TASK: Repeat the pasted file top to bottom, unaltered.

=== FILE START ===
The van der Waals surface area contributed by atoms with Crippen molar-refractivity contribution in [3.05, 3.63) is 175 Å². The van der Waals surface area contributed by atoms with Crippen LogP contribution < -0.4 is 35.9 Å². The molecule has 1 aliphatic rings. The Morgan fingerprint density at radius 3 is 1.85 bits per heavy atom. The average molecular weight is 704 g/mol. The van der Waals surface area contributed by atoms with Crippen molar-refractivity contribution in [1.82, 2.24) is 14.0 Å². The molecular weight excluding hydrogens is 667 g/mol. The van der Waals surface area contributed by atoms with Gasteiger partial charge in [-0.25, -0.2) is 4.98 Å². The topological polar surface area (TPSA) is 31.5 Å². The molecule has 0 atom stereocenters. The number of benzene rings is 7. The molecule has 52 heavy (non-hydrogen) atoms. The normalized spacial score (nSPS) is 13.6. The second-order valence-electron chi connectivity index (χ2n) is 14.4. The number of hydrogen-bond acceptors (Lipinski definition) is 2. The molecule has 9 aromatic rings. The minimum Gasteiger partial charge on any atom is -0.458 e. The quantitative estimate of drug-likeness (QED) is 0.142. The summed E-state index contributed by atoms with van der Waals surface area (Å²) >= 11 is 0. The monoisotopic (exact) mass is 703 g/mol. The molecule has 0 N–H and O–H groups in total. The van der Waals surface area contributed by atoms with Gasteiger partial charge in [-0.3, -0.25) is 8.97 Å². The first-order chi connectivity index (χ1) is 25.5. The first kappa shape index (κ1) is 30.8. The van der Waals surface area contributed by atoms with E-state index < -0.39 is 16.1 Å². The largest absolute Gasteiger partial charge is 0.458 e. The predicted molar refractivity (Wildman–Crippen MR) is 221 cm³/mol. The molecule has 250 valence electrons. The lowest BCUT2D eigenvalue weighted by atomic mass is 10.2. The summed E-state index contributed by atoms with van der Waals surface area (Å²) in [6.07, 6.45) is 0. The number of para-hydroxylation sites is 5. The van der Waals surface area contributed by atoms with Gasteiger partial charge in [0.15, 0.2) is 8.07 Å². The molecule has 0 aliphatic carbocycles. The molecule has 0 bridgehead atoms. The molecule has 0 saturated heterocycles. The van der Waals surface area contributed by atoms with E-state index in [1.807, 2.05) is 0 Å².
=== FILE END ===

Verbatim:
The van der Waals surface area contributed by atoms with Crippen molar-refractivity contribution in [3.05, 3.63) is 175 Å². The van der Waals surface area contributed by atoms with Crippen LogP contribution < -0.4 is 35.9 Å². The molecule has 1 aliphatic rings. The Morgan fingerprint density at radius 3 is 1.85 bits per heavy atom. The average molecular weight is 704 g/mol. The van der Waals surface area contributed by atoms with Crippen molar-refractivity contribution in [1.82, 2.24) is 14.0 Å². The molecular weight excluding hydrogens is 667 g/mol. The van der Waals surface area contributed by atoms with Gasteiger partial charge in [-0.25, -0.2) is 4.98 Å². The topological polar surface area (TPSA) is 31.5 Å². The molecule has 0 atom stereocenters. The number of benzene rings is 7. The molecule has 52 heavy (non-hydrogen) atoms. The normalized spacial score (nSPS) is 13.6. The second-order valence-electron chi connectivity index (χ2n) is 14.4. The number of hydrogen-bond acceptors (Lipinski definition) is 2. The molecule has 9 aromatic rings. The minimum Gasteiger partial charge on any atom is -0.458 e. The quantitative estimate of drug-likeness (QED) is 0.142. The summed E-state index contributed by atoms with van der Waals surface area (Å²) >= 11 is 0. The monoisotopic (exact) mass is 703 g/mol. The molecule has 0 N–H and O–H groups in total. The van der Waals surface area contributed by atoms with Gasteiger partial charge in [-0.3, -0.25) is 8.97 Å². The first-order chi connectivity index (χ1) is 25.5. The first kappa shape index (κ1) is 30.8. The van der Waals surface area contributed by atoms with E-state index < -0.39 is 16.1 Å². The largest absolute Gasteiger partial charge is 0.458 e. The predicted molar refractivity (Wildman–Crippen MR) is 221 cm³/mol. The molecule has 250 valence electrons. The lowest BCUT2D eigenvalue weighted by atomic mass is 10.2. The summed E-state index contributed by atoms with van der Waals surface area (Å²) in [6.07, 6.45) is 0. The number of para-hydroxylation sites is 5. The van der Waals surface area contributed by atoms with Gasteiger partial charge in [0.15, 0.2) is 8.07 Å². The molecule has 0 aliphatic carbocycles. The molecule has 0 bridgehead atoms. The molecule has 0 saturated heterocycles. The van der Waals surface area contributed by atoms with E-state index in [1.807, 2.05) is 0 Å².